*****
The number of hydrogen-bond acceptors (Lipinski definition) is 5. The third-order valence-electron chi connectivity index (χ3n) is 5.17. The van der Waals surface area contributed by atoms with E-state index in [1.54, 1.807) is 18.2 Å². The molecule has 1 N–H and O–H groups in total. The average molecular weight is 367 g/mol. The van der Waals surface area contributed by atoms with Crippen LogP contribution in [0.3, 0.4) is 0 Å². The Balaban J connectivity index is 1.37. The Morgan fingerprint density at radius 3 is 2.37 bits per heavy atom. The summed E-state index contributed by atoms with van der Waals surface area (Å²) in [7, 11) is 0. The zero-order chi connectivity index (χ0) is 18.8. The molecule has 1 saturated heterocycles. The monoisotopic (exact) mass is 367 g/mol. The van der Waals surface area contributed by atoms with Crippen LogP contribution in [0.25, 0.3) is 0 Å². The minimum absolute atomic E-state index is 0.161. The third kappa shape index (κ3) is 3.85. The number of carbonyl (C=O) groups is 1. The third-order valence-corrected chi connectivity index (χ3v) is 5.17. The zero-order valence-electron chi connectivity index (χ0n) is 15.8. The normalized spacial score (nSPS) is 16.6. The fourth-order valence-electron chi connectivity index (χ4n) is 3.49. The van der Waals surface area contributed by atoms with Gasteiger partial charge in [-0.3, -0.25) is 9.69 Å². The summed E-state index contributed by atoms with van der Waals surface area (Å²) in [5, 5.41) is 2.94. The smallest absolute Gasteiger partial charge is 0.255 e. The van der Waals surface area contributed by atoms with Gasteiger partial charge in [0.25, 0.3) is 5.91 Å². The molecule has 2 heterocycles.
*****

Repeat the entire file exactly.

The number of hydrogen-bond acceptors (Lipinski definition) is 5. The third-order valence-electron chi connectivity index (χ3n) is 5.17. The van der Waals surface area contributed by atoms with E-state index in [1.54, 1.807) is 18.2 Å². The molecule has 1 N–H and O–H groups in total. The average molecular weight is 367 g/mol. The van der Waals surface area contributed by atoms with Crippen LogP contribution in [0.3, 0.4) is 0 Å². The Balaban J connectivity index is 1.37. The Morgan fingerprint density at radius 3 is 2.37 bits per heavy atom. The summed E-state index contributed by atoms with van der Waals surface area (Å²) in [7, 11) is 0. The zero-order chi connectivity index (χ0) is 18.8. The molecule has 1 saturated heterocycles. The monoisotopic (exact) mass is 367 g/mol. The van der Waals surface area contributed by atoms with Crippen LogP contribution in [0.25, 0.3) is 0 Å². The minimum absolute atomic E-state index is 0.161. The third kappa shape index (κ3) is 3.85. The number of carbonyl (C=O) groups is 1. The third-order valence-corrected chi connectivity index (χ3v) is 5.17. The zero-order valence-electron chi connectivity index (χ0n) is 15.8. The normalized spacial score (nSPS) is 16.6. The fourth-order valence-electron chi connectivity index (χ4n) is 3.49. The van der Waals surface area contributed by atoms with Gasteiger partial charge in [-0.3, -0.25) is 9.69 Å². The summed E-state index contributed by atoms with van der Waals surface area (Å²) in [5, 5.41) is 2.94. The smallest absolute Gasteiger partial charge is 0.255 e. The van der Waals surface area contributed by atoms with Gasteiger partial charge in [0.25, 0.3) is 5.91 Å². The molecule has 2 heterocycles.